The Amazing Spider-Man 2 (2014)
May 16, 2014 1:16 PM - Subscribe

Peter Parker runs the gauntlet as the mysterious company Oscorp sends up a slew of supervillains against him, impacting on his life.

A second film with Andrew Garfield, aka Not Toby Maguire.
posted by mathowie (18 comments total) 1 user marked this as a favorite
To expand a bit on what I said in the thread on the blue, I thought everything about this movie was good to outright awesome, except the script. Garfield and Stone are perfectly cast, Sally Field is the best Aunt May ever, Dane DeHaan is nicely creepy, and they all play off each other well. (Foxx was a cut below the rest, but still did perfectly well with the material. “With the material” being the key phrase.) The fight scenes are cleverly staged and play to the uniqueness of Spider-Man's powers – I really like how they showed the Spider-Sense in that first Electro fight. The directing and editing even manage to keep a feeling of momentum going through the stretches when the story, by rights, shouldn't have any.

All of which is good, because the script is so, so bad. So little of what happens makes sense! So little of what makes sense has anything to do with the rest of the plot! Why show Aunt May in nursing school – and why is a nursing student ordering doctors around in a crisis? Peter and Gwen break up and get back together so much I thought I was watching Fushigi Yugi. Why did Harry need the spider-serum so badly when he just started showing symptoms of a disease his father managed for 30-40 years past that point? Why did Peter turn his friend's plea for life-saving (though risky as shit) medicine down flat instead of offering to do actual research on the idea? And did they really use the “pump the bad guy full of his own power until he explodes” thing in a movie that had a nine-figure budget in the year 2014?

The grand prize of pointless and dumb writing, though: The whole subplot with Peter's parents was built up for almost two entire movies and doesn't pay off at all! Seriously, the big revelation is that Richard spliced his own DNA into the spiders, implying that nobody other than Peter could have become Spider-Man. Which, well, first, that is a really long-winded way to explain something that no one in the history of the franchise has ever cared about before. (In every other version, the spider scuttles away and gets stepped on. Done.) But then Harry takes the venom and gets superpowers anyway! So not only way the Secret Of Richard And Mary Parker dumb, it doesn't matter one tiny iota. Which, on the whole, is still better than making it super important going forward, but what a waste of time.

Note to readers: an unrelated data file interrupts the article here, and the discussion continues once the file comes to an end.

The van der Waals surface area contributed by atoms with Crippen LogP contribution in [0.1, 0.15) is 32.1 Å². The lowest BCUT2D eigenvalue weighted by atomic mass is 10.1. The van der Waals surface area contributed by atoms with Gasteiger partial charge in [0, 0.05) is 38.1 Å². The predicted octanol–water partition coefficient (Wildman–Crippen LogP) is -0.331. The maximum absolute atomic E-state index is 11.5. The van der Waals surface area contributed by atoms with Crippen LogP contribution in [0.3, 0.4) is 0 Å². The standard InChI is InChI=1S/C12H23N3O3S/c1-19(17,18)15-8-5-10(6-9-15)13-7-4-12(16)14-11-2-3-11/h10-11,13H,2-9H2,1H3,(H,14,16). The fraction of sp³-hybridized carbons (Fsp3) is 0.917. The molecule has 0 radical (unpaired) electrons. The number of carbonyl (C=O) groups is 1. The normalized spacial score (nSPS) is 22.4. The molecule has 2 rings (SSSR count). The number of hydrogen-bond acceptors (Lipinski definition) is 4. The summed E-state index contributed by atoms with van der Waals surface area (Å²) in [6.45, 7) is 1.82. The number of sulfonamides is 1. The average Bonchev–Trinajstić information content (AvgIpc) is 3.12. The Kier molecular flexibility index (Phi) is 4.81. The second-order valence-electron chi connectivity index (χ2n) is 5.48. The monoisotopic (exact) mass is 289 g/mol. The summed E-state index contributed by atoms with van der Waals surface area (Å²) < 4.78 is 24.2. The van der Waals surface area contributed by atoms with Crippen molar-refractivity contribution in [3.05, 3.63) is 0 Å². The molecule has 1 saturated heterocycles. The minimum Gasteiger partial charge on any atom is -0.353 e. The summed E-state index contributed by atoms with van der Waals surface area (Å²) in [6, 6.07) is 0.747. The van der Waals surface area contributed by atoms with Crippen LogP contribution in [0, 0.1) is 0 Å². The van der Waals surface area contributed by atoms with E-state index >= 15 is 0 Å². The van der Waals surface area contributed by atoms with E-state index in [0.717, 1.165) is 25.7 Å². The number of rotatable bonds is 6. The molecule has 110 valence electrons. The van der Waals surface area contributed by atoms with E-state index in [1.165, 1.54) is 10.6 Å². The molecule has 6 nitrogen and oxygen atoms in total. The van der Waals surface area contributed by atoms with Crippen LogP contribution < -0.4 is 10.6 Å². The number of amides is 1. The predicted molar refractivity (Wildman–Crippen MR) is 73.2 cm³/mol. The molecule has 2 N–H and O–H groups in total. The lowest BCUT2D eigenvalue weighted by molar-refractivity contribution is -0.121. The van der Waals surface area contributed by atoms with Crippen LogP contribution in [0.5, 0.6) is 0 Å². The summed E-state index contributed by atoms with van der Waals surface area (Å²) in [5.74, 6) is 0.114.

The crazy thing is that despite all of my Spider-Man Feelings, I liked watching the movie. The cast, the chemistry, the action and the overall style carried it through. But damn, the more I think about the plot the madder I get at Roberto Orci, Alex Kurtzman and Jeff Pinkner.
posted by Holy Zarquon's Singing Fish at 1:50 PM on May 16, 2014 [2 favorites]

I had exactly the same feeling and thought I was going crazy. I loved the CGI and basically wanted more comic book and a lot less of this stupid unbelievable relationship and less backstory-that-didn't-matter even though I think those guys have good chemistry (did you see the SNL skit goofing on it, it was funny) but I just didn't buy it "Her dead dad told her to not hurt her and in trying to do it and breaking up with her making you both miserable you managed to kill her totally dead? Nice going."

Also I sort of bought wiseass kid Spider-man in the last movie because it's all new and he's a goof and whatever but watching him be really blase about fucking people up and then being all mopemopemope and sentimental and other realish feelings was just weird. The writing was awful, the movie was too long, Jamie Foxx was underutilized.

I think the best part was that it did seem like a schlocky comic book from back in the day, but not nowadays where we have better comics and better movies.
posted by jessamyn at 2:18 PM on May 16, 2014